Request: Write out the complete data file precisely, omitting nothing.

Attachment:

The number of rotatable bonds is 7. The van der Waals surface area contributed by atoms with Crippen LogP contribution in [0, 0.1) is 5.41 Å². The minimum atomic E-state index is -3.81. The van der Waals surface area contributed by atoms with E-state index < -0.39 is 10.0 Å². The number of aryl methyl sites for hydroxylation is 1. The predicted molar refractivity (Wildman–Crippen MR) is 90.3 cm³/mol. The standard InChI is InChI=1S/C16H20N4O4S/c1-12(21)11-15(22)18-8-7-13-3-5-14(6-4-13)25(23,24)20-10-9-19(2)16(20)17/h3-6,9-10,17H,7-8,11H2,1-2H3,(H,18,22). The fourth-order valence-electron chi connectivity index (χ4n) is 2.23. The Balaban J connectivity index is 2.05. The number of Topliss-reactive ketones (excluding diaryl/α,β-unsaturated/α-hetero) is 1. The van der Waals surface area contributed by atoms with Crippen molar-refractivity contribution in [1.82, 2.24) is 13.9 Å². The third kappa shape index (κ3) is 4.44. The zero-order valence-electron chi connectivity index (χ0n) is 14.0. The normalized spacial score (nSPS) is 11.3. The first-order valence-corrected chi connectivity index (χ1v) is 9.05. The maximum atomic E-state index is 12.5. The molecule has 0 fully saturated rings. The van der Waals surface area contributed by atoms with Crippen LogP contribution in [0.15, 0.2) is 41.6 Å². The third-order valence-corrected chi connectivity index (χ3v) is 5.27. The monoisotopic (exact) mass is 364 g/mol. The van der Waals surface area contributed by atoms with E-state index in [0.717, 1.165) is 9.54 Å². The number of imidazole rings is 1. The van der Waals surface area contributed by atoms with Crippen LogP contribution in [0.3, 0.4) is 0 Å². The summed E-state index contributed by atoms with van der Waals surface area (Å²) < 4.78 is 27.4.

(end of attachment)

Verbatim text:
The number of rotatable bonds is 7. The van der Waals surface area contributed by atoms with Crippen LogP contribution in [0, 0.1) is 5.41 Å². The minimum atomic E-state index is -3.81. The van der Waals surface area contributed by atoms with E-state index < -0.39 is 10.0 Å². The number of aryl methyl sites for hydroxylation is 1. The predicted molar refractivity (Wildman–Crippen MR) is 90.3 cm³/mol. The standard InChI is InChI=1S/C16H20N4O4S/c1-12(21)11-15(22)18-8-7-13-3-5-14(6-4-13)25(23,24)20-10-9-19(2)16(20)17/h3-6,9-10,17H,7-8,11H2,1-2H3,(H,18,22). The fourth-order valence-electron chi connectivity index (χ4n) is 2.23. The Balaban J connectivity index is 2.05. The number of Topliss-reactive ketones (excluding diaryl/α,β-unsaturated/α-hetero) is 1. The van der Waals surface area contributed by atoms with Crippen molar-refractivity contribution in [1.82, 2.24) is 13.9 Å². The third kappa shape index (κ3) is 4.44. The zero-order valence-electron chi connectivity index (χ0n) is 14.0. The normalized spacial score (nSPS) is 11.3. The first-order valence-corrected chi connectivity index (χ1v) is 9.05. The maximum atomic E-state index is 12.5. The molecule has 0 fully saturated rings. The van der Waals surface area contributed by atoms with Crippen LogP contribution in [0.15, 0.2) is 41.6 Å². The third-order valence-corrected chi connectivity index (χ3v) is 5.27. The monoisotopic (exact) mass is 364 g/mol. The van der Waals surface area contributed by atoms with E-state index in [0.717, 1.165) is 9.54 Å². The number of imidazole rings is 1. The van der Waals surface area contributed by atoms with Crippen LogP contribution in [0.3, 0.4) is 0 Å². The summed E-state index contributed by atoms with van der Waals surface area (Å²) < 4.78 is 27.4.